Friday, July 12, 2024

Open-Source Audio Streaming Device That Plays Perfectly Synced Music

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Small in size yet powerful, the device offers to plays quality audio in a multiroom environment for enhanced listening experience

Everyone loves audio streaming that offers wide compatibility and easy-to-use features that is cost-effective. The listening experience becomes even more extraordinary when you can reliably play your favourite music over the air whenever you need it

To accomplish that, here’s presenting the OtterCastAudioV2, an open-source audio streaming device running Linux. Based on a Sochip S3 SoC, it supports AirPlay web interface, Shairport Sync, Snapcast, Spotify Connect and PulseAudio sink/source. Now one can experience synchronised multiroom audio with the power of Ethernet. 

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The Otter Cast Audio is circular (50mm diameter; Google Chromecast Audio is 52mm with case), making it small enough to easily fit in your palms. The firmware is built using Buildroot, a simple, efficient and easy-to-use tool to generate embedded Linux systems through cross-compilation.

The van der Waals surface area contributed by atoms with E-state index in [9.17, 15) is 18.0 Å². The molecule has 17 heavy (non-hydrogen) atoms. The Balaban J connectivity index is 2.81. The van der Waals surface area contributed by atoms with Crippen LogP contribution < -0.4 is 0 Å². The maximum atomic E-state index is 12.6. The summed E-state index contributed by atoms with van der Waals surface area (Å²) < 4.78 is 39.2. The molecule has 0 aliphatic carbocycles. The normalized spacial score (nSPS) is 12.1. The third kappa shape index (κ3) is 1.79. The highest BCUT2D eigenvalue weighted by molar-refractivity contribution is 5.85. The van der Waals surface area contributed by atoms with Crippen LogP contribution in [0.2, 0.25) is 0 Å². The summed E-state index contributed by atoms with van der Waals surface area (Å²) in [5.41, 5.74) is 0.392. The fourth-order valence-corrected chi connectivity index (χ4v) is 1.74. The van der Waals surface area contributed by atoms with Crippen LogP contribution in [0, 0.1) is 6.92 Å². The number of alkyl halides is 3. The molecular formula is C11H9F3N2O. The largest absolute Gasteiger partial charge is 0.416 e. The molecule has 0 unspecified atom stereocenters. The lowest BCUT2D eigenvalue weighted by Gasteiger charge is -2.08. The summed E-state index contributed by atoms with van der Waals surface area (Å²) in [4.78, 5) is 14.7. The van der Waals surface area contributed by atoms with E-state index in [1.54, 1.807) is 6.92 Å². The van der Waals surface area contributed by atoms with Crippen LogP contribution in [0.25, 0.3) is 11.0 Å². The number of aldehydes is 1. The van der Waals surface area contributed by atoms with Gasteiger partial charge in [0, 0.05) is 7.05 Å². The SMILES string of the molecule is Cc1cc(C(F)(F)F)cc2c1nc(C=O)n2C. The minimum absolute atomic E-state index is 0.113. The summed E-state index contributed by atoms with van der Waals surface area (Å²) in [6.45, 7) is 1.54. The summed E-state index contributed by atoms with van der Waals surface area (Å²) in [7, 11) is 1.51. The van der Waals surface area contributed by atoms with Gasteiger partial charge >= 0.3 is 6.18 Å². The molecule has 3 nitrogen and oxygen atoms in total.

Technical specifications include: 

  • CPU: S3 128MB DDR3 1.2GHz single-core Cortex-A7
  • Connectivity: SDIO Wifi + BLE, 100BASE-T, USB-OTG
  • Boot from Micro-SD, UART boot console via pinheader
  • Line-In port can be used to stream audio from devices like record players, tape recorders to many devices in the same network.
  • Runs a mainline Linux kernel, with GNU userland, systemd, PulseAudio and Avahi.

OttercastAudio also features an integrated headphone amplifier (30mW into 32Ω, 60mW into 16Ω).

Another member of the OtterCast family is the OtterCastAmp, an open-source USB-C PD powered, 4x 30W amplifier, based on a Sochip S3 SoC. With an integrated streaming, large display, Ethernet and WiFi, it can drive speakers and a subwoofer directly without external crossovers.

As of now, the team is planning a small batch production run that will be launched in future. But if you don’t want to wait, you can simply run a small batch on your own (see here on how to do it).  

The project is open-source and all technicalities can be found in its GitHub repositories.


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